Confident. Resilient. Charming.
For many hiring managers, these words evoke an image of the perfect employee — a true “go-getter” — self-assured in a crisis, but also likable. They favor people who exhibit these qualities in interviews and are more likely to promote them.
Unfortunately, these qualities may come with a hidden price.
Confidence, resilience, and charm are also key aspects of the DSM criteria for psychopathy.
How do these seemingly positive attributes translate into a toxic personality profile?
- Feeling an inflated sense of confidence may arise from an inability to internalize criticism and feel shame and can lead to reckless decision-making.
- A lack of sensitivity to emotional stress can engender greater resilience in negative social interactions. As a result, toxic working conditions and abusive leadership favors these more resilient individuals.
- Charm is, first and foremost, a tool. A desire to get ahead at all costs can motivate some to try to make others feel comfortable to gain their trust — and that boosted confidence and lack of fear in social interactions can be a big asset in getting there.
The creepiest part? Hiring managers are not totally wrong-headed here. Studies have found, for example, that people with psychopathic personalities can make amazing salespeople.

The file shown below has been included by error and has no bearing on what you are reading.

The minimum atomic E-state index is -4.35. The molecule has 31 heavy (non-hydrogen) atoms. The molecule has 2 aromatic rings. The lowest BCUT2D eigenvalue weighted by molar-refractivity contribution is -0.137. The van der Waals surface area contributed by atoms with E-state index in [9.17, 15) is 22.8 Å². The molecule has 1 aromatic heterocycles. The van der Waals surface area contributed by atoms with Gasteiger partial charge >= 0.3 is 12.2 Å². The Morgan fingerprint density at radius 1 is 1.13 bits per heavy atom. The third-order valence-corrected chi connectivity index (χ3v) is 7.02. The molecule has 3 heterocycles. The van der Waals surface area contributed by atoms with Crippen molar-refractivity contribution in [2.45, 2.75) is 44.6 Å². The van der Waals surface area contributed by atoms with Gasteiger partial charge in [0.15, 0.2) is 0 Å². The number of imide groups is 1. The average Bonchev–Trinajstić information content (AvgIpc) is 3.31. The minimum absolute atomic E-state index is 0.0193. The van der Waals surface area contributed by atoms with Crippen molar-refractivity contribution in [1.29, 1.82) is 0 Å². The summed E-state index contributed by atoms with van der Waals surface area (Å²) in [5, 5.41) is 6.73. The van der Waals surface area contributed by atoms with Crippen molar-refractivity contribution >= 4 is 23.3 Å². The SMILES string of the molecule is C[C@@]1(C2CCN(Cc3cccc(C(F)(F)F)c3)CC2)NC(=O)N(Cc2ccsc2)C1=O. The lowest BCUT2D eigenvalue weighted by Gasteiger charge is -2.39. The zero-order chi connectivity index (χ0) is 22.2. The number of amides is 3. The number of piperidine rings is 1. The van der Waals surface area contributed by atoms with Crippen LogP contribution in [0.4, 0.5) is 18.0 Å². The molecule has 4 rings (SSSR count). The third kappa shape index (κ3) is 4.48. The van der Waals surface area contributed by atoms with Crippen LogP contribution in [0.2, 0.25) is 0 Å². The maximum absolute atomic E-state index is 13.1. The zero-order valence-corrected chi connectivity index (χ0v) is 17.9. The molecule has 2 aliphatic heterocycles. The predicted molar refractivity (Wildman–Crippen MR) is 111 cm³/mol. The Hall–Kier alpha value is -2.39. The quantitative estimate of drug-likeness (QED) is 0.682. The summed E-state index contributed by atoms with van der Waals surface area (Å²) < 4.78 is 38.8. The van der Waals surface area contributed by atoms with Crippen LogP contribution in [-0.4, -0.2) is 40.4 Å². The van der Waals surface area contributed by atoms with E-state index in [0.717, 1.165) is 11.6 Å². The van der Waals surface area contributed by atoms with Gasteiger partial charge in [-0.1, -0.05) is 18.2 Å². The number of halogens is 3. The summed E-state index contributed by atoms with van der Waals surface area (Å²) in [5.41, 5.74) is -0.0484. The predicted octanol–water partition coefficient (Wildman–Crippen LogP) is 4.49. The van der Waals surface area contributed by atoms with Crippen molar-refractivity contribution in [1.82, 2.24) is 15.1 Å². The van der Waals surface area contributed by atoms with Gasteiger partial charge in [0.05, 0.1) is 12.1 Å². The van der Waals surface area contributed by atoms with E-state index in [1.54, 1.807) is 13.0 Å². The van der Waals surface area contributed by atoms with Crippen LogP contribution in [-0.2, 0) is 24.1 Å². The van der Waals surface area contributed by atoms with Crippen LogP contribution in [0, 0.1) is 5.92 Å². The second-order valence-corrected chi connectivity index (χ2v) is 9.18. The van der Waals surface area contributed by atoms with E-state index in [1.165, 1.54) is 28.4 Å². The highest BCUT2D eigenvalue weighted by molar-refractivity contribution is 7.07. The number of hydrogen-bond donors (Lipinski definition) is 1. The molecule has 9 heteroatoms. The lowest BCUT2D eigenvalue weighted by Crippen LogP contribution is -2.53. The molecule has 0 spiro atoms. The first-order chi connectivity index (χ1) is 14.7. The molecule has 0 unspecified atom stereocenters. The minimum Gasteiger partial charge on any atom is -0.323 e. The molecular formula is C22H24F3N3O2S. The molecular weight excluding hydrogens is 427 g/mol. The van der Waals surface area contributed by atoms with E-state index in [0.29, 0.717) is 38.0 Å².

Overall, however, hiring on these psychopathic qualities does not pay off in the long run. When it leaks into the C-suite, it translates into lower ROI and a toxic work environment. Conversely, CEOs that score high on “agreeableness” help businesses rake in larger returns and maintain their market edge. Similarly, studies have also found that the most productive workers are those who exhibit team-oriented, collaborative traits like conscientiousness and agreeableness.
What is the takeaway? Companies should try to reward team players over lone wolves in their organizational structure – not only is it good for morale, it’s good for the bottom line as well.